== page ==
“The record company didn’t want a hymn on the album,” explains keyboardist Rick Wakeman (of the progressive rock band Yes). He was talking about the song, Morning Has Broken recorded by Cat Stevens (now Yusuf Cat Stevens). Brevity was but one of the problems/ challenges they encountered when they started recording at a London studio infused with Stevens’ gentle acoustic guitar chords and Wakeman’s cascading piano riffs arranged for the album “Teaser and the Firecat” in the early seventies.
“It’s one of the most beautiful pieces ever written, but it’s just a verse,” Wakeman said in the same video, as he describes the creative process behind the song. It was Wakeman who helped Stevens stretch the sparse 44 seconds to the full-pop-radio requirement of three minutes. They added a choir and even a harmonium, among other touches to expand the sound.
As is so often the case in creative pursuits, Stevens and Wakeman needed to create new material out of the old for a new purpose. Given the producers resistance, you have to wonder at the pull the song with gentle lyrics like, “Mine is the sunlight, mine is the morning,” exacted on Stevens, who, despite all protests, made sure the song was included on his album by the time of its release.
The hymn appeared at just the right time when Stevens recalls feeling “dry” and “looking for inspiration.” He entered the religious section of a bookstore and picked up a hymnbook. As he flipped through the pages, there it was: Morning Has Broken.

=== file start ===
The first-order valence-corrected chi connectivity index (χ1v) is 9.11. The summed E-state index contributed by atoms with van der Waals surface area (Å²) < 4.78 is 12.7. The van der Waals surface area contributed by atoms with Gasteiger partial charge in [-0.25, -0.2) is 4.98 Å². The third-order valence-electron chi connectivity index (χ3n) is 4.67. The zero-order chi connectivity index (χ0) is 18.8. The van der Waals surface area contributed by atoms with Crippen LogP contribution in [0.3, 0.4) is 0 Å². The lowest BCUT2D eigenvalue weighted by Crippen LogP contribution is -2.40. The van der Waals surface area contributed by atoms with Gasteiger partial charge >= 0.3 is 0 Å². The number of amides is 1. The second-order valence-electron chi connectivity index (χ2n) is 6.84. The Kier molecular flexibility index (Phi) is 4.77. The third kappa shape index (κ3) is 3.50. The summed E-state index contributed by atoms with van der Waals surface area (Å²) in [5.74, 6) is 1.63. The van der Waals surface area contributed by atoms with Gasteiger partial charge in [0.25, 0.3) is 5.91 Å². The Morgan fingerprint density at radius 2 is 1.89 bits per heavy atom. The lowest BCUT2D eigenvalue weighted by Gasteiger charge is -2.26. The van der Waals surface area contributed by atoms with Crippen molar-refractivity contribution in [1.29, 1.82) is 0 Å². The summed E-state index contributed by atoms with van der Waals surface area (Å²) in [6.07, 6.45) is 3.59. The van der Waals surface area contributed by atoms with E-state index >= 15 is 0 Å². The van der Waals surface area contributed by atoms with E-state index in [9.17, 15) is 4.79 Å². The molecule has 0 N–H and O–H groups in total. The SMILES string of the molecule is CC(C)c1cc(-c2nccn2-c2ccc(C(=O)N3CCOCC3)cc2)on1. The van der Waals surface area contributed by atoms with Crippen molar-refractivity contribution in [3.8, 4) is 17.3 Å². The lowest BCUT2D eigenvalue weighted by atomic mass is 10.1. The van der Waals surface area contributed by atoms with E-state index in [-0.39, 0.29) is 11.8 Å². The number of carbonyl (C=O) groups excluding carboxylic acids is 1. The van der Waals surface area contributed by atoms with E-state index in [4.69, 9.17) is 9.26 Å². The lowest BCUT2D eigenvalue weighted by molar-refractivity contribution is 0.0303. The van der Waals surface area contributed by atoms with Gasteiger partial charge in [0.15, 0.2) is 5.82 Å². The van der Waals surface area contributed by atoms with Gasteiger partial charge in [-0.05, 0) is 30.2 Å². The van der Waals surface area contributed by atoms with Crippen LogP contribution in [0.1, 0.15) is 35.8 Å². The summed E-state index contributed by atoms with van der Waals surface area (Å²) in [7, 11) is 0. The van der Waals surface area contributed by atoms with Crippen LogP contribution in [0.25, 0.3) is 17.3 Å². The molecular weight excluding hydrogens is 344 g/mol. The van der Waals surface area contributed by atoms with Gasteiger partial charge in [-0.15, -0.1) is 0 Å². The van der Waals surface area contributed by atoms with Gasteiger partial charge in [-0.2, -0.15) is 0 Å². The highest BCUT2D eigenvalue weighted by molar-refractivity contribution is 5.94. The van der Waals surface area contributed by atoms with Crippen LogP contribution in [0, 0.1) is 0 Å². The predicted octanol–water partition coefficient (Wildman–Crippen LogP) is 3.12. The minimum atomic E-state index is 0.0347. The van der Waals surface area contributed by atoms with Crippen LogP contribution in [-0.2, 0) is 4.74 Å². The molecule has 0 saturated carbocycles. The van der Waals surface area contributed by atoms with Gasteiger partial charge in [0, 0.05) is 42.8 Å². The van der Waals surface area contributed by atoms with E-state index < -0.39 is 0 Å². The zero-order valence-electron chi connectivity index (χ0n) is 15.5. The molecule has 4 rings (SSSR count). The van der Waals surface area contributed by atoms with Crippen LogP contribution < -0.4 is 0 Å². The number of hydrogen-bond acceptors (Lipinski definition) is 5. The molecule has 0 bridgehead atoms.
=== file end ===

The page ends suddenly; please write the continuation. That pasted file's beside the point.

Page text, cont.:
Written (happy women’s history month!) by an English woman named Eleanor Fajeon, Morning Has Broken was commissioned by a vicar who was looking for a song of universal praise, one that would speak to everyone, no matter their background. In fact, Farjeon was not a musician. She was an author who had earned the Hans Christen Anderson award in 1956.
My personal connection to Morning Has Broken takes me back to a room of eight people or so, all different kinds of people, all ages, who looked around at one another at a creativity workshop at Barnegat Light in Long Beach Island, New Jersey, at Minerva’s Bed and Breakfast.
I remember my heart was in my mouth the whole weekend. It was my first creativity workshop. I didn’t know what to expect but from there on out I was hooked on the very word, creativity. My non-dictionary definition of creativity is any pull inside your stomach where that morning light starts to get in. It’s not always positive or negative. In fact, that hard morning light might start with a feeling of emptiness, but don’t let that fool or scare you. Keep looking.
That weekend, we all cleared the space for each other by listening and “catching” the goals and vision of each other’s work. This is the circle quality I love about the finest workshops. One of the participants talked about the lyrics to Morning Has Broken. I can still picture the quiet awe of the room.
The humble Morning Has Broken conjures up a Cinderella song-fairy-tale. The record company never even planned to release it on the airwaves. But one day, the single was finally allowed to dress up and go to the ball, according to Wakeman. (They’d run out of options and wanted a last-ditch effort to squeeze out more cash! ) The rest is history. The song topped the charts for nine weeks, more than any other single on the album. As for Farjoun’s adapted hymn? It has now been listened to over a million times in the above YouTube clip alone.